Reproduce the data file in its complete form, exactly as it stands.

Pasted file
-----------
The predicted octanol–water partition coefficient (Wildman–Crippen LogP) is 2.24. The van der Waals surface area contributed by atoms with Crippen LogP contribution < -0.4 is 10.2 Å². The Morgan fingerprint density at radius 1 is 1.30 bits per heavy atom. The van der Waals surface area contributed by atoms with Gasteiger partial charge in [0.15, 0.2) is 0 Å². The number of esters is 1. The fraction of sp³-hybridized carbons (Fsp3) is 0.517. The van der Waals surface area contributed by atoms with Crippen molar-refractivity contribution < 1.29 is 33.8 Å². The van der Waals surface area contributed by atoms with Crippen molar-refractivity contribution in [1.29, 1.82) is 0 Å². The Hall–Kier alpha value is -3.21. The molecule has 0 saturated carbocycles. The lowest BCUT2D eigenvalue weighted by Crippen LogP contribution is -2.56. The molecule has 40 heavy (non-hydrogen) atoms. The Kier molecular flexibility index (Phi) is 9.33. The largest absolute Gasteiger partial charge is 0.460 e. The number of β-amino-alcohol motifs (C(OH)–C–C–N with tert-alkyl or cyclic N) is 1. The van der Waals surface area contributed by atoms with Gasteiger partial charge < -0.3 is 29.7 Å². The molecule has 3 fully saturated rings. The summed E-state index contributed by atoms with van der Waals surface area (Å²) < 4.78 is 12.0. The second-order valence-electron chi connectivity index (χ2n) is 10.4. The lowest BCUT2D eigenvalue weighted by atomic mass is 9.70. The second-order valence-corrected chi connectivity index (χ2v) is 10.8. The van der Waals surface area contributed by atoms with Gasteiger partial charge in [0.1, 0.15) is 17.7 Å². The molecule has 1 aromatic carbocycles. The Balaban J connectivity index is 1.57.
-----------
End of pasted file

The predicted octanol–water partition coefficient (Wildman–Crippen LogP) is 2.24. The van der Waals surface area contributed by atoms with Crippen LogP contribution < -0.4 is 10.2 Å². The Morgan fingerprint density at radius 1 is 1.30 bits per heavy atom. The van der Waals surface area contributed by atoms with Gasteiger partial charge in [0.15, 0.2) is 0 Å². The number of esters is 1. The fraction of sp³-hybridized carbons (Fsp3) is 0.517. The van der Waals surface area contributed by atoms with Crippen molar-refractivity contribution < 1.29 is 33.8 Å². The van der Waals surface area contributed by atoms with Crippen molar-refractivity contribution in [1.29, 1.82) is 0 Å². The Hall–Kier alpha value is -3.21. The molecule has 0 saturated carbocycles. The lowest BCUT2D eigenvalue weighted by Crippen LogP contribution is -2.56. The molecule has 40 heavy (non-hydrogen) atoms. The Kier molecular flexibility index (Phi) is 9.33. The largest absolute Gasteiger partial charge is 0.460 e. The number of β-amino-alcohol motifs (C(OH)–C–C–N with tert-alkyl or cyclic N) is 1. The van der Waals surface area contributed by atoms with Gasteiger partial charge < -0.3 is 29.7 Å². The molecule has 3 fully saturated rings. The summed E-state index contributed by atoms with van der Waals surface area (Å²) < 4.78 is 12.0. The second-order valence-electron chi connectivity index (χ2n) is 10.4. The lowest BCUT2D eigenvalue weighted by atomic mass is 9.70. The second-order valence-corrected chi connectivity index (χ2v) is 10.8. The van der Waals surface area contributed by atoms with Gasteiger partial charge in [0.1, 0.15) is 17.7 Å². The molecule has 1 aromatic carbocycles. The Balaban J connectivity index is 1.57.